The discovery schedule in most cases will require the attorneys for each side to serve their demands within a specified time period such as a couple of weeks or thirty days. Responses are then due within twenty or thirty days is sometimes agreed upon. The discovery demands most commonly are: a Notice for Discovery and Inspection; Demand for Interrogatories; and Notice for Examinations Before Trial (depositions). Subpoenas can be served as well. The Discovery and Inspection requires the production of year’s worth of financial documents, beyond that which was required to be produced at the Preliminary Conference. Usually the time frame is three to five years. Discovery beyond that time frame will usually require some type of showing as to why it is relevant. Interrogatories are long lists of questions that each side is required to answer. Examinations Before trial are meetings in which the lawyers for a party ask the other questions before a court reporter that transcribes the questions.

All these aforementioned are different discovery vehicles. Objections can be made to discovery requests such as the information is privileged, unduly burdensome, irrelevant, in the possession of the other party or certain other limited reasons. If a discovery demand in not complied with or improperly objected to, the other party is not without remedies. The Civil Practice Law and Rules (CPLR), which also detail these different discovery mechanisms, contain remedies for non-compliance.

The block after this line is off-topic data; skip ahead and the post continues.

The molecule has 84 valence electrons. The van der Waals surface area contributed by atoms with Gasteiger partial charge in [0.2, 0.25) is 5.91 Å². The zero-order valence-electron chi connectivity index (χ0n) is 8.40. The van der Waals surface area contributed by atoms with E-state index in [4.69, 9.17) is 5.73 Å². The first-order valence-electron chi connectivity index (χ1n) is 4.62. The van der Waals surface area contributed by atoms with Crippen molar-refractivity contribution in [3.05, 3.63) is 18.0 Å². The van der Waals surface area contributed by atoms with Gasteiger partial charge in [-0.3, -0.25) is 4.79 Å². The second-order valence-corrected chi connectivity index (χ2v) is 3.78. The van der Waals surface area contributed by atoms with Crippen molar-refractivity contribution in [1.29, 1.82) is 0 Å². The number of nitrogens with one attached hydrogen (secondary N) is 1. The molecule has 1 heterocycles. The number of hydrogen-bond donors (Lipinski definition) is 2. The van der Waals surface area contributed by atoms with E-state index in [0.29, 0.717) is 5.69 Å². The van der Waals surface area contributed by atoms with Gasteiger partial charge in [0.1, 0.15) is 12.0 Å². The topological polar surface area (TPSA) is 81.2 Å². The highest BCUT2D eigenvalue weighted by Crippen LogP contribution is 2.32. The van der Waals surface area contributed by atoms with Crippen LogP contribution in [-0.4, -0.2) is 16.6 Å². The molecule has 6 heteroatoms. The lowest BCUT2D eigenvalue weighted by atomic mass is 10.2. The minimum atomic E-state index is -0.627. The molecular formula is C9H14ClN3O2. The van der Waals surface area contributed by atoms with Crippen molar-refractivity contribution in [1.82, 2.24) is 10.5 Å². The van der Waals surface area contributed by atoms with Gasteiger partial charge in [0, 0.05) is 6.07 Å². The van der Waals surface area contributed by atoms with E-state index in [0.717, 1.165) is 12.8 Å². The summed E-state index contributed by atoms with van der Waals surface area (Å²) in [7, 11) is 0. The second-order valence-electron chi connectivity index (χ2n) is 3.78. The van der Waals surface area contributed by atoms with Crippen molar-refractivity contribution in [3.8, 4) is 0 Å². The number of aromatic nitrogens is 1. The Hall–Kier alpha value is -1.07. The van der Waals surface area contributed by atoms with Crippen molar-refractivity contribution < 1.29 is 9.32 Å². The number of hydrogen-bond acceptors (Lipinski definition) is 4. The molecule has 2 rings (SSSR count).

One remedy is for a lawyer to subpoena the required information from other sources like banks that might have the statements. Another step is a motion to compel disclosure. CPLR Rule 3124 states that if someone does not response with a discovery request the motion is permitted. The other side may or may not oppose the motion. The court may then issue an order compelling compliance with the discovery demand.  CPLR 3126 lists the penalties for failure to comply with a request or order to disclose. The law states that if anyone refuses to comply with a request or order to disclose that the court may: issue an order that says the issue that the information would be relevant about is resolved in favor of the person requesting the disclosure; make an order stating that the non-compliant party can not introduce into evidence or use witnesses of their side of the story on the issue at a hearing or trial; strike pleadings of the non-compliant side or dismiss the action or part of it or issue a judgment by default against the disobedient side.

The case law supports a preclusion order. All financial evidence, other than that which was disclosed could be prohibited from being introduced and all financial issues resolved in favor of the other side. Cases do recognize that preclusion is a drastic remedy and that the court needs to find that the lack of disclosure was essentially deliberate or purposeful without a reasonable excuse. Cases have held that the court has wide discretion to decide the nature and degree of the penalty.

As with most of my blogs, the foregoing is intended to be a brief overview of the topic. There is no substitute for the advice and representation of competent counsel. Feel free to click around my website and blog for more information or call about your free half hour consultation. It would be our pleasure to talk to you about it.